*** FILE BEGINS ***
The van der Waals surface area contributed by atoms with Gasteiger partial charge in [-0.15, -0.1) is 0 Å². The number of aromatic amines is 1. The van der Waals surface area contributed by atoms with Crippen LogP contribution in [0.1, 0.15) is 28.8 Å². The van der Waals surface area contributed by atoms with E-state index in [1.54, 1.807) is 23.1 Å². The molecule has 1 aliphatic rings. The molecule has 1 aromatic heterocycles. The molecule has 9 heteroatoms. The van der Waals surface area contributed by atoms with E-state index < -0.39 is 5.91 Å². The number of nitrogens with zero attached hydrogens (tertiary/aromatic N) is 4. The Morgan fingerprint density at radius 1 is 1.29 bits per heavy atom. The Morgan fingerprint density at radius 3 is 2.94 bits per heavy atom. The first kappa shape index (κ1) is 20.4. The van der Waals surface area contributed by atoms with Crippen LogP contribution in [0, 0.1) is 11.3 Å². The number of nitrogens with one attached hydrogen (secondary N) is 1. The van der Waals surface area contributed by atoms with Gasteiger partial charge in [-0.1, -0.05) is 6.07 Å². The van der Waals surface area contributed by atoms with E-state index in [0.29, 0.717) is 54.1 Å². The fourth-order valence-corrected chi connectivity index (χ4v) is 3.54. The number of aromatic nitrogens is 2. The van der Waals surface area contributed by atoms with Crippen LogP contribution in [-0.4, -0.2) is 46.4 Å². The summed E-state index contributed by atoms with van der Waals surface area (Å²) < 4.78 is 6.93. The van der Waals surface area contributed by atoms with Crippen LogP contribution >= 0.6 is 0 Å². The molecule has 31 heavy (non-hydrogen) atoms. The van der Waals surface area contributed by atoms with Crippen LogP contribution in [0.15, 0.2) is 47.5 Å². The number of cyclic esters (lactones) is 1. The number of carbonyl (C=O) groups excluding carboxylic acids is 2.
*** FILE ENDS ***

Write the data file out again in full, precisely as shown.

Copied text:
The van der Waals surface area contributed by atoms with Gasteiger partial charge in [-0.15, -0.1) is 0 Å². The number of aromatic amines is 1. The van der Waals surface area contributed by atoms with Crippen LogP contribution in [0.1, 0.15) is 28.8 Å². The van der Waals surface area contributed by atoms with E-state index in [1.54, 1.807) is 23.1 Å². The molecule has 1 aliphatic rings. The molecule has 1 aromatic heterocycles. The molecule has 9 heteroatoms. The van der Waals surface area contributed by atoms with E-state index < -0.39 is 5.91 Å². The number of nitrogens with zero attached hydrogens (tertiary/aromatic N) is 4. The Morgan fingerprint density at radius 1 is 1.29 bits per heavy atom. The Morgan fingerprint density at radius 3 is 2.94 bits per heavy atom. The first kappa shape index (κ1) is 20.4. The van der Waals surface area contributed by atoms with Crippen LogP contribution in [0, 0.1) is 11.3 Å². The number of nitrogens with one attached hydrogen (secondary N) is 1. The van der Waals surface area contributed by atoms with Gasteiger partial charge in [-0.1, -0.05) is 6.07 Å². The van der Waals surface area contributed by atoms with E-state index in [0.29, 0.717) is 54.1 Å². The fourth-order valence-corrected chi connectivity index (χ4v) is 3.54. The number of aromatic nitrogens is 2. The van der Waals surface area contributed by atoms with Crippen LogP contribution in [-0.4, -0.2) is 46.4 Å². The summed E-state index contributed by atoms with van der Waals surface area (Å²) < 4.78 is 6.93. The van der Waals surface area contributed by atoms with Crippen LogP contribution >= 0.6 is 0 Å². The molecule has 31 heavy (non-hydrogen) atoms. The van der Waals surface area contributed by atoms with Crippen LogP contribution in [0.15, 0.2) is 47.5 Å². The number of cyclic esters (lactones) is 1. The number of carbonyl (C=O) groups excluding carboxylic acids is 2.